Governing from the centre ground means applying pragmatic liberalism to the policy challenges of our time. But pragmatic liberalism is not the same as dogmatic liberalism. And that is what distinguishes Liberal Democrats in opposition from Liberal Democrats in Government. The greatest strength of our party is our idealism. But in our strength lies our weakness – because sometimes idealism can turn into dogma, or at least an unwillingness to engage fully with the day-to-day experiences and perspectives of the British people we seek to serve.
There does seem to be a bit of a contradiction between saying the centre ground is our home and that we’ve moved there. The last point, though, about seeing, understanding and reacting to where people are coming from is important. That’s not to say that you pander to what the Daily Mail thinks, but you have to meet people where they are with an issue, not where you want them to be or think they should be. The Fail has been telling people that benefit claimants are all lazy scroungers for so long that people believe it. Unravelling that will take time and sensitivity and laying the evidence to the contrary before them in a way that they can accept and understand.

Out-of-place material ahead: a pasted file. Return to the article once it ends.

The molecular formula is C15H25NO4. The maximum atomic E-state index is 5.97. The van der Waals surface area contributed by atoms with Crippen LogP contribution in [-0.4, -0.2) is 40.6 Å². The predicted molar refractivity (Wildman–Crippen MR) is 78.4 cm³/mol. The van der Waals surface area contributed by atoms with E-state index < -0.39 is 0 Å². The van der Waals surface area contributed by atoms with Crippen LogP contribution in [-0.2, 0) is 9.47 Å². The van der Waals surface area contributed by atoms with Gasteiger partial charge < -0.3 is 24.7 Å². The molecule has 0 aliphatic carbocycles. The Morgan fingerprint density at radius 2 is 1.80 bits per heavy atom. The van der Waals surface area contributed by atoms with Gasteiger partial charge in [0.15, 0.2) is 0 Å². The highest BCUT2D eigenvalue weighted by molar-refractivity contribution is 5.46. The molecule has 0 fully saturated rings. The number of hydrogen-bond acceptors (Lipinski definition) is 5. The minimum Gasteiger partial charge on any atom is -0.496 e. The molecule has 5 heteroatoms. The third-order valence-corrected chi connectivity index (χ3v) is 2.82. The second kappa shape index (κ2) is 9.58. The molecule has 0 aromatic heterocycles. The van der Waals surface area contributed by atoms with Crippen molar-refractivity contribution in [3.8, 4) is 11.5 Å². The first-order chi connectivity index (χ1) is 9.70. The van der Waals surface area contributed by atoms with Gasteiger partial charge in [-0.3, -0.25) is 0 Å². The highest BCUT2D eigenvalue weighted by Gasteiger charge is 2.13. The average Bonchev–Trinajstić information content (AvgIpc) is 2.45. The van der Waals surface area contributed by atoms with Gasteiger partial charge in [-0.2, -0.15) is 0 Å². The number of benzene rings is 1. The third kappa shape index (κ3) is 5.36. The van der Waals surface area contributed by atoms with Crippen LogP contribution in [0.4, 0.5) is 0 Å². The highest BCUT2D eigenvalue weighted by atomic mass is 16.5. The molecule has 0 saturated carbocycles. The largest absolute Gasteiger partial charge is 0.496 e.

On the Liberal Democrats’ future he has this to say:
If we are to become a more permanent fixture of government, then it will be, at least at first, as a partner in coalitions. That means embracing the realities of coalition government, and becoming better and better at negotiating successfully on behalf of those in Britain who expect us to stand up for them. It means accepting compromise. It means putting up with people who object that we haven’t got everything they wanted, and who can’t see the value in getting much, much more than we ever could in opposition. Because that is the alternative – a retreat to the comfort and relative irrelevance of opposition. But – and let me make this very clear – choosing opposition over government is not a values-free choice. It is a dereliction of duty. Because if our values and principles matter to us, we should want to see them deployed for the good of the British people. It’s not about us, after all. It’s about the people we serve.